Rocky Fork Enterprise

Students compete with glove that reduces hand tremors

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A solution to help those suffering from hand tremors is taking three Columbus Academy freshmen to a national competition in Washington, D.C., June 17-21 after being named a regional winner in the 11th annual eCybermission competition.

Sponsored by the U.S. Army, one of several science, technology, engineering and math (STEM) initiatives offered by the Army Educational Outreach Program and administered by the National Science Teachers Association, the online collaborative learning competition is designed to cultivate student interest in STEM by encouraging students in grades 6-9 to develop solutions to real-world challenges in their local communities.

The Columbus Academy team was selected as one of four regional finalist teams at the ninth-grade level. The team, called Trouble with Tremors, comprises Savannah Cofer, Meredith Schroeder and Varun Vallabhaneni and team adviser Haruna Cofer.

The team found that hand tremors are affecting a growing number of people of all ages, including 66 percent of military veterans.

They discovered existing solutions are only partially effective and have significant risks.

Their project solves the problem of hand tremors by creating a device that reduces the amplitude of tremors so that people with the symptoms could perform common tasks, like eating and drinking.

They used science and engineering to design three prototype anti-tremor gloves that use rubber bands or stiff wires running along each finger to provide an opposite force to tremors.

The team tested the prototypes on patients with mild, moderate and severe tremors.

By measuring the tremor amplitude using the accelerometer on an iPod Touch and calculating the percentage reduction in amplitude, they found that their designs effectively reduced tremors by up to 65 percent.

Furthermore, in a practical test, they found that their anti-tremor glove reduced the amount of water spilled from a cup by more than 80 percent. The Trouble with Tremors group believes its solution is a simple but effective approach to reducing hand tremors.

It is the team's hope that it could help improve the quality of life for senior citizens, military veterans and many others in the community who must cope with the debilitating effects of hand tremors.

"I hope this opportunity to take our invention to the national level will help us make it available to those who are suffering from essential hand tremors," Savannah Cofer said.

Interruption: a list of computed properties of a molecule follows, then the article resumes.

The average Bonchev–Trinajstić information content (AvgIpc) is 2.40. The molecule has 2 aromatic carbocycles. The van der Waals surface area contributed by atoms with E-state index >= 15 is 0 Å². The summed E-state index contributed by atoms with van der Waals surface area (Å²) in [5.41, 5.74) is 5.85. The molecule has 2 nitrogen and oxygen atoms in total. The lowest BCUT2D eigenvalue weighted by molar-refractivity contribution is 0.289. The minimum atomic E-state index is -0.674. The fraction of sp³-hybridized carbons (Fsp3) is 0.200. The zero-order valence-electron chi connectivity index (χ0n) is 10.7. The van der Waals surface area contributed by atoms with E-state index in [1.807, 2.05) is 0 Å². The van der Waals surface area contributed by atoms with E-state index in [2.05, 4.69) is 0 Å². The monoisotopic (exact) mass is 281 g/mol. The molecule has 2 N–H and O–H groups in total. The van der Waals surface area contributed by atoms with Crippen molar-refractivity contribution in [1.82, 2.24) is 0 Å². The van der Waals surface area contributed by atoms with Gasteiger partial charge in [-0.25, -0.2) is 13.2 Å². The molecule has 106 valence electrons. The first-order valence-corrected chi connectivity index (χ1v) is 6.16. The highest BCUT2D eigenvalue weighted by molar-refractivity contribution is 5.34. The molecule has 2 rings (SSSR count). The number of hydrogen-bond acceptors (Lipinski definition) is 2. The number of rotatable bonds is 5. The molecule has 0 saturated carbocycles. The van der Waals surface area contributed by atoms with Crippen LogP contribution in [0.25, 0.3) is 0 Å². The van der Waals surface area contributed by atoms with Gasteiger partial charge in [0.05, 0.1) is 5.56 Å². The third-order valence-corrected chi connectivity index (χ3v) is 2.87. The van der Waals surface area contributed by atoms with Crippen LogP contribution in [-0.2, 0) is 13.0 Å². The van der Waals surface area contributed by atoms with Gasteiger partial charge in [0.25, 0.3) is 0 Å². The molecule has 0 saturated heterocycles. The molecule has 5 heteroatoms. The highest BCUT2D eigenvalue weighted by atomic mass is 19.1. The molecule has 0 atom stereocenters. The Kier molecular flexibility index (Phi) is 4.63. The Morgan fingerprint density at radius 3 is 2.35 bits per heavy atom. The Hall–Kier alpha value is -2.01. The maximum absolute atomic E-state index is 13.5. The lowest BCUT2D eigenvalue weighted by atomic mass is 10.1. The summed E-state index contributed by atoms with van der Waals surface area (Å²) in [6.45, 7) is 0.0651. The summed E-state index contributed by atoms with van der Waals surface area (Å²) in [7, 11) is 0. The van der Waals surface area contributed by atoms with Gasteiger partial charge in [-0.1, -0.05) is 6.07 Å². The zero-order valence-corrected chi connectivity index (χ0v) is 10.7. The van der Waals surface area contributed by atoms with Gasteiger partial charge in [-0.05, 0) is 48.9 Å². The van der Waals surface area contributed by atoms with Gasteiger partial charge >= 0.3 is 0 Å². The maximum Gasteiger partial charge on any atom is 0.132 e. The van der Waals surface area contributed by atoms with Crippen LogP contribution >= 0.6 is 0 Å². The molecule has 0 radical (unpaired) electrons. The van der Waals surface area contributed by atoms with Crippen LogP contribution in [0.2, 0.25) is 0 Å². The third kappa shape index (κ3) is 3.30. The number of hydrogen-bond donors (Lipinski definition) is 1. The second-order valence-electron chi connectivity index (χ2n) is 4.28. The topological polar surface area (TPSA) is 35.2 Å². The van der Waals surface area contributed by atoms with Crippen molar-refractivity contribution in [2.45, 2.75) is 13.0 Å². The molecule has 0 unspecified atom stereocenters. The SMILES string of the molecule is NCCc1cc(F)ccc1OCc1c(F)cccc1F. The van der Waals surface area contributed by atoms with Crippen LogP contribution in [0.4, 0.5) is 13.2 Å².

Schroeder said she's really excited to meet all of the finalists who are attending the competition.

"I can't wait to learn all about their inventions," she said.

Vallabhaneni said hand tremors affect two-thirds of veterans at the VA Hospital in Columbus.

"Being able to design an effective glove for them has been especially rewarding," he said.

As a regional finalist team, each team member received a $2,000 U.S. Series EE savings bond and an all-expenses-paid trip to the National Judging and Educational Event in Washington, D.C.

The regional winning teams were chosen from a select group of 64 finalists and narrowed by a rigorous judging process.

A panel of virtual judges comprising U.S. Army scientists and engineers from the Research Development and Engineering Command and other Army organizations, STEM, scientists and engineers selected this year's regional winners on the basis of several criteria, including a virtual presentation of their project and a question-and-answer session.

Sixteen regional teams will present their projects to a panel of judges, and a national winner from each grade level will be selected.

"We are very excited for the regional winners for their outstanding work to solve problems in real-life situations," said Dale Ormond, director, U.S. Army Research, Development and Engineering Command. "We look forward to bringing more awards to every state and continue to serve as an online resource for educators who are looking for new and engaging ways to teach STEM in their classrooms."

This year's event, which combines educational and team-building activities, features a STEM Tech Expo, where students will participate in demonstrations and hands-on activities and go on field trips to the National Mall and museums. The event will conclude with a special awards ceremony with U.S. Army leadership, and the national winning team from each grade will be announced.

Since the program's inception in 2002, eCybermission has awarded state, regional and national competition winners with more than $8 million in U.S. savings bonds and more than 100,000 students participated worldwide.

For more information about the eCybermission competition, go online to ecybermission.com or call 1-866-GO-CYBER.

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